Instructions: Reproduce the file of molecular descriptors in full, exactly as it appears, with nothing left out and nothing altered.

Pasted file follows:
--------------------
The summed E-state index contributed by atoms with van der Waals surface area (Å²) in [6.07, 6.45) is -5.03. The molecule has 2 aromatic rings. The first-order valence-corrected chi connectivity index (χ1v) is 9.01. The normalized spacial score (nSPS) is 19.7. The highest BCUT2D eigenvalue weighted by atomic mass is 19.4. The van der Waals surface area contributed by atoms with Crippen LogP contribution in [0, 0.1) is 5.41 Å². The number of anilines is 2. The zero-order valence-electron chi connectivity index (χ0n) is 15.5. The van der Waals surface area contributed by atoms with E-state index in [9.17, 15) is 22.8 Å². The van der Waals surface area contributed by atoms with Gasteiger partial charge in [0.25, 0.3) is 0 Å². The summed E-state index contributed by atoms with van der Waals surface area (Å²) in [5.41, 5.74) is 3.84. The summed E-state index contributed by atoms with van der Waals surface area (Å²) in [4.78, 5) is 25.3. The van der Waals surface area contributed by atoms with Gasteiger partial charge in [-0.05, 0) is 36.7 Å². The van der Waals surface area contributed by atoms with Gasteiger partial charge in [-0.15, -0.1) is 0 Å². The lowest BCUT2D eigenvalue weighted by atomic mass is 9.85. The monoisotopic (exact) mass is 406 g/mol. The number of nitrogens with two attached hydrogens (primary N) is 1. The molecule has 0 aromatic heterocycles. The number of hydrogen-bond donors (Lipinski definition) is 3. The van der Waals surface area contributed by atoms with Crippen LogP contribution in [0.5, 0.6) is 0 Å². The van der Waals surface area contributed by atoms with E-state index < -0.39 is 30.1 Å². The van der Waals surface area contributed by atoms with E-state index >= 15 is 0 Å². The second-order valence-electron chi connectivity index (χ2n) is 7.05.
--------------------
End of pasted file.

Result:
The summed E-state index contributed by atoms with van der Waals surface area (Å²) in [6.07, 6.45) is -5.03. The molecule has 2 aromatic rings. The first-order valence-corrected chi connectivity index (χ1v) is 9.01. The normalized spacial score (nSPS) is 19.7. The highest BCUT2D eigenvalue weighted by atomic mass is 19.4. The van der Waals surface area contributed by atoms with Crippen LogP contribution in [0, 0.1) is 5.41 Å². The number of anilines is 2. The zero-order valence-electron chi connectivity index (χ0n) is 15.5. The van der Waals surface area contributed by atoms with E-state index in [9.17, 15) is 22.8 Å². The van der Waals surface area contributed by atoms with Gasteiger partial charge in [0.25, 0.3) is 0 Å². The summed E-state index contributed by atoms with van der Waals surface area (Å²) in [5.41, 5.74) is 3.84. The summed E-state index contributed by atoms with van der Waals surface area (Å²) in [4.78, 5) is 25.3. The van der Waals surface area contributed by atoms with Gasteiger partial charge in [-0.05, 0) is 36.7 Å². The van der Waals surface area contributed by atoms with Gasteiger partial charge in [-0.15, -0.1) is 0 Å². The lowest BCUT2D eigenvalue weighted by atomic mass is 9.85. The monoisotopic (exact) mass is 406 g/mol. The number of nitrogens with two attached hydrogens (primary N) is 1. The molecule has 0 aromatic heterocycles. The number of hydrogen-bond donors (Lipinski definition) is 3. The van der Waals surface area contributed by atoms with Crippen LogP contribution in [0.5, 0.6) is 0 Å². The van der Waals surface area contributed by atoms with E-state index < -0.39 is 30.1 Å². The van der Waals surface area contributed by atoms with E-state index >= 15 is 0 Å². The second-order valence-electron chi connectivity index (χ2n) is 7.05.